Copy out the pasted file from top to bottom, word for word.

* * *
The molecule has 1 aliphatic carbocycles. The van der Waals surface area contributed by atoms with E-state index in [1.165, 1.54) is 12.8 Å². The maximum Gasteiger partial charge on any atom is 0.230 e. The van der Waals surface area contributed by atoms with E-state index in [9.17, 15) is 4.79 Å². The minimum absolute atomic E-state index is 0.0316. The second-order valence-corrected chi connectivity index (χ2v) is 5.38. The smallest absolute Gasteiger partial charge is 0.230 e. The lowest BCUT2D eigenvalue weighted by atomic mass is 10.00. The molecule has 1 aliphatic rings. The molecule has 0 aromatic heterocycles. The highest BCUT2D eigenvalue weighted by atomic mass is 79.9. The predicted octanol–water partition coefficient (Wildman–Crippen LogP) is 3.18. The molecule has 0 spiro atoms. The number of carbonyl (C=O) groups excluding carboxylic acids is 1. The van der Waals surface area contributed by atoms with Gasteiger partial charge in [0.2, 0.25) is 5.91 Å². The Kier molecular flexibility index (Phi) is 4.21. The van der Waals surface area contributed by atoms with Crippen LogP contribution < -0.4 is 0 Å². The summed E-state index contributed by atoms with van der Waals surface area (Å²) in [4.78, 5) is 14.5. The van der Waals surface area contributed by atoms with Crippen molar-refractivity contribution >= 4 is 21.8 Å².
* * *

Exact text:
The molecule has 1 aliphatic carbocycles. The van der Waals surface area contributed by atoms with E-state index in [1.165, 1.54) is 12.8 Å². The maximum Gasteiger partial charge on any atom is 0.230 e. The van der Waals surface area contributed by atoms with E-state index in [9.17, 15) is 4.79 Å². The minimum absolute atomic E-state index is 0.0316. The second-order valence-corrected chi connectivity index (χ2v) is 5.38. The smallest absolute Gasteiger partial charge is 0.230 e. The lowest BCUT2D eigenvalue weighted by atomic mass is 10.00. The molecule has 1 aliphatic rings. The molecule has 0 aromatic heterocycles. The highest BCUT2D eigenvalue weighted by atomic mass is 79.9. The predicted octanol–water partition coefficient (Wildman–Crippen LogP) is 3.18. The molecule has 0 spiro atoms. The number of carbonyl (C=O) groups excluding carboxylic acids is 1. The van der Waals surface area contributed by atoms with Gasteiger partial charge in [0.2, 0.25) is 5.91 Å². The Kier molecular flexibility index (Phi) is 4.21. The van der Waals surface area contributed by atoms with Crippen LogP contribution < -0.4 is 0 Å². The summed E-state index contributed by atoms with van der Waals surface area (Å²) in [4.78, 5) is 14.5. The van der Waals surface area contributed by atoms with Crippen molar-refractivity contribution >= 4 is 21.8 Å².